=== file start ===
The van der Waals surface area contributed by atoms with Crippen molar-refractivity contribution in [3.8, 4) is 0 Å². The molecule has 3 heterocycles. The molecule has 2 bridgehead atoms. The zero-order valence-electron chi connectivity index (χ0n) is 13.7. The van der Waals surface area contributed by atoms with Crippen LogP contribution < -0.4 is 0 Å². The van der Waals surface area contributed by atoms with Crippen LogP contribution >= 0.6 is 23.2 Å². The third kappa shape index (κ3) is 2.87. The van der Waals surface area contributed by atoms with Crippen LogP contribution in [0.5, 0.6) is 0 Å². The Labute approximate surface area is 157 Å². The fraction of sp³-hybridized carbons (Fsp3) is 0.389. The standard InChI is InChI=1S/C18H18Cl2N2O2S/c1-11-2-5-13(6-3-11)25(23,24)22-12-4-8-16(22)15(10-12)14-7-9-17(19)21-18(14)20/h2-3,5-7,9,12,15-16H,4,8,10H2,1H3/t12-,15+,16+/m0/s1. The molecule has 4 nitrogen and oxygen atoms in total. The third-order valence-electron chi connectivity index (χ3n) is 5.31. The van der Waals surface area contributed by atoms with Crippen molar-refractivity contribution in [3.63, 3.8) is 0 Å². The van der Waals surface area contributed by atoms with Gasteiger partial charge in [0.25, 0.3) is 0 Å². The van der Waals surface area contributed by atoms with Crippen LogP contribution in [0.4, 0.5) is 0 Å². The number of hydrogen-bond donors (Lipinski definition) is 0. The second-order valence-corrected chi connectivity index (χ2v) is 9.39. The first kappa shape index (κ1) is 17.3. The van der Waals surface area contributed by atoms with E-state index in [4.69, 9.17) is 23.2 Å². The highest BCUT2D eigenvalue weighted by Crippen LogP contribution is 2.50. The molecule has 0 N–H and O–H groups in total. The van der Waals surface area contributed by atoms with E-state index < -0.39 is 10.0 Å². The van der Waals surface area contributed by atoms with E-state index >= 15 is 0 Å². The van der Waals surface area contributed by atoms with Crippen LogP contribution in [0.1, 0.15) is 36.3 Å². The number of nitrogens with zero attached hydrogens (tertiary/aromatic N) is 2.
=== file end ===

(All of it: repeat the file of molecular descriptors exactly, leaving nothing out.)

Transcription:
The van der Waals surface area contributed by atoms with Crippen molar-refractivity contribution in [3.8, 4) is 0 Å². The molecule has 3 heterocycles. The molecule has 2 bridgehead atoms. The zero-order valence-electron chi connectivity index (χ0n) is 13.7. The van der Waals surface area contributed by atoms with Crippen LogP contribution < -0.4 is 0 Å². The van der Waals surface area contributed by atoms with Crippen LogP contribution >= 0.6 is 23.2 Å². The third kappa shape index (κ3) is 2.87. The van der Waals surface area contributed by atoms with Crippen LogP contribution in [0.5, 0.6) is 0 Å². The Labute approximate surface area is 157 Å². The fraction of sp³-hybridized carbons (Fsp3) is 0.389. The standard InChI is InChI=1S/C18H18Cl2N2O2S/c1-11-2-5-13(6-3-11)25(23,24)22-12-4-8-16(22)15(10-12)14-7-9-17(19)21-18(14)20/h2-3,5-7,9,12,15-16H,4,8,10H2,1H3/t12-,15+,16+/m0/s1. The molecule has 4 nitrogen and oxygen atoms in total. The third-order valence-electron chi connectivity index (χ3n) is 5.31. The van der Waals surface area contributed by atoms with Crippen molar-refractivity contribution in [3.63, 3.8) is 0 Å². The van der Waals surface area contributed by atoms with Gasteiger partial charge in [0.25, 0.3) is 0 Å². The van der Waals surface area contributed by atoms with Crippen LogP contribution in [0.4, 0.5) is 0 Å². The number of hydrogen-bond donors (Lipinski definition) is 0. The second-order valence-corrected chi connectivity index (χ2v) is 9.39. The first kappa shape index (κ1) is 17.3. The van der Waals surface area contributed by atoms with E-state index in [4.69, 9.17) is 23.2 Å². The highest BCUT2D eigenvalue weighted by Crippen LogP contribution is 2.50. The molecule has 0 N–H and O–H groups in total. The van der Waals surface area contributed by atoms with E-state index < -0.39 is 10.0 Å². The van der Waals surface area contributed by atoms with E-state index >= 15 is 0 Å². The van der Waals surface area contributed by atoms with Crippen LogP contribution in [0.1, 0.15) is 36.3 Å². The number of nitrogens with zero attached hydrogens (tertiary/aromatic N) is 2.